Saturday, April 30, 2011

Nigeria Finds a Fresh Voice

By: ralph geeplay

Jonathan and his campaign slogan.

The recent election in Nigeria is a hopeful sign that Africa is moving forward. This is Nigeria after all, a country once known for military coups and dictatorships, and where in essence free and fair elections as in most of all Africa are still a taboo.

It is interesting to note that as the April 16 vote tallying began pouring in, it became evident, the elections confirmed the deep-seated divide that has polarized Nigerian politics for decades. As projected, Jonathan got 57% of the votes and his rival, General Buhari won by 31%. Jonathan's victory was garnered in the Christian-majority southern states, while General Buhari's support came from the Muslim north. Nonetheless, the elections were a victory for all of Africa and Nigeria.

By any yardstick, Nigeria is an interesting place to take a peek. It represents, quintessentially, the African powerhouse that has been held back for many decades by corruption. "Nigerians are all too familiar with the curse of the vast oil wealth, which largely bypasses local villagers and flows into the pockets of the urban elites, grasping politicians and multinational corporations," says Finbarr O’Reilly who watches development there.

The military dictatorships of the bygone era in Nigerian life were a menace, and it did everything to stay at the helm of power. A case in point was the 1993 elections which General Ibrahim Babangida chaired. Not only was Moshood Abiola denied the presidency in the polls seen as fair, but Abiola, a wealthy millionaire and charismatic Nigerian nationalist would later go to jail and died from the ill-treatment and frustration of having being denied the right to lead his people.

The military history of Africa’s most populous country is never complete without citing the acts of General Sani Abacha. The misrule of General Abacha was the icing on the cake. He hid behind his trademark dark shades and led with iron fists, in the process hoarding a huge portion of the country's wealth in his Swiss banks accounts. The execution of the Ogoni activist and rights campaigner, Ken Saro Wiwa and eight others on November 10, 1995 by the Abacha regime drawn international condemnation and out cry. Abacha was irked because Ken advocated corporate responsibility, environmental concerns, and shared oil revenue for his people.

A Nigerian woman casts her ballot

By the way, President Jonathan is the first president who hails from the Delta region, Nigeria’s key oil exporting port. To its credit though,as the Nigerian nation encountered those daunting challenges internally, she still was a leading regional voice and player even under the Babangida and Abacha regimes. The political turmoil, which engulfed Liberia and subsequently Sierra Leone, would not have seen an end had it not been for Nigerian leadership in the West African sub region. Under the Economic Community Monitoring Group (ECOMOG), from 1990 up to 2005, Nigerian soldiers died on the battlefields beyond their own borders in an effort to bring peace to the region.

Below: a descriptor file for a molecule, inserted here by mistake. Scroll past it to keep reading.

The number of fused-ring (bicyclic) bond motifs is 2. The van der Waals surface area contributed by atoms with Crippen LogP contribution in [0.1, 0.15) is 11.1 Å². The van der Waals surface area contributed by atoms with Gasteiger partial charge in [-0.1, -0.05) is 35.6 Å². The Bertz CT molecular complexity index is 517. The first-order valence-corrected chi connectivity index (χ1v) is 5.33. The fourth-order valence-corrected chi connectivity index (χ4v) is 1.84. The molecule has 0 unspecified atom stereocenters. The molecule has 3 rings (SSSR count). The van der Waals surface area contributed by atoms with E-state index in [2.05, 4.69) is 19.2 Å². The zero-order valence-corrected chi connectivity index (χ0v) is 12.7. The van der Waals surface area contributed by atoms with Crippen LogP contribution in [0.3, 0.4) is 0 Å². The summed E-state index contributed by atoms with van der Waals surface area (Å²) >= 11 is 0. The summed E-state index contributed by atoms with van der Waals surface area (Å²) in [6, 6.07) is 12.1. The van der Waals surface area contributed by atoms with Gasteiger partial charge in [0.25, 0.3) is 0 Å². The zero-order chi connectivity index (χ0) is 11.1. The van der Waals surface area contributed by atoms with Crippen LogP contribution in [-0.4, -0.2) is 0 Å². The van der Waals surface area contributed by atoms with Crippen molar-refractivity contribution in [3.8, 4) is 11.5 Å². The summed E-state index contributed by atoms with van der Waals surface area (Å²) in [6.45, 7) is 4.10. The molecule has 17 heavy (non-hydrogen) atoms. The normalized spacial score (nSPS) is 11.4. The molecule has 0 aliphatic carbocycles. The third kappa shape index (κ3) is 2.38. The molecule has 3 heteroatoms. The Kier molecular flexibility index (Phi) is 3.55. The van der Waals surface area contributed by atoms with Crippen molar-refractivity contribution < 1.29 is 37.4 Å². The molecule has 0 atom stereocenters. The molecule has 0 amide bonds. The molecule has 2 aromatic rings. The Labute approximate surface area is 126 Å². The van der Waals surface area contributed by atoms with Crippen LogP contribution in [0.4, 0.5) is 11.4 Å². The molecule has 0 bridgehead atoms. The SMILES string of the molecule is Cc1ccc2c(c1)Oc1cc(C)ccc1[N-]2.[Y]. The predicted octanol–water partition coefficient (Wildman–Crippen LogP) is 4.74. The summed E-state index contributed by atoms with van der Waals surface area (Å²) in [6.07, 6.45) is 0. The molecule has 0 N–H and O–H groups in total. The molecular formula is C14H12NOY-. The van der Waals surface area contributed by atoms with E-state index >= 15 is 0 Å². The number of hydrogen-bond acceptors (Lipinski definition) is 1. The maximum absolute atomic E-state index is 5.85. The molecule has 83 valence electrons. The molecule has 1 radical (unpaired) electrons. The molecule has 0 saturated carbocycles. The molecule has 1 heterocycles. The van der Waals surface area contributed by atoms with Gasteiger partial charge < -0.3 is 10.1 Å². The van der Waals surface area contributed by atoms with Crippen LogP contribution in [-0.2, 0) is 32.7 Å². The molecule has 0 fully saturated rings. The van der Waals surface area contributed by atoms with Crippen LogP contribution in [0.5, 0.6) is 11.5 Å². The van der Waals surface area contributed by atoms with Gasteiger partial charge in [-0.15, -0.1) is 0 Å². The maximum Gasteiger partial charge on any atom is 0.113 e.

When Liberia finally held its own successful elections in October 2005, Nigeria was credited as the catalyst that provided the resources that finally brought peace to the Mano River Basin comprising Guinea, Liberia, Sierra Leone and Cote d’Ivoire.

Nigeria's role has been pivotal in global peace keeping as well, and its 154 million people can take pride that the recent presidential elections which was hailed by the African Union, the European Union, the United States, and the Commonwealth nations as free and fair must be a celebrated milestone, as the country seek to entrench democratic traditions and transitions from one adminstration to another.

It can also be recalled that it was Nigeria’s stance on the Ivorian crisis that helped to solve that conflict recently, in sharp contrast to South Africa, a regional power in the Southern African Development Council (SADC) that have perpetuated the rule of Zimbabwe’s dictator Robert Mugabe.

However, President Goodluck Jonathan, whom the Nigerian press touted as 'the accidental president' showed leadership even before he won, and continued the tradition of his predecessors as a regional power. It is also interesting to note that President Goodluck Jonathan also provided leadership in Guinea-Bissau, a transit point reportedly for drug cartels.

It is important to note that African leaders who rule arbitrarily with no regard to any mandate from their people, are those whose misrule continually hurt the issue of governance on the continent thereby contributing to poverty and under development.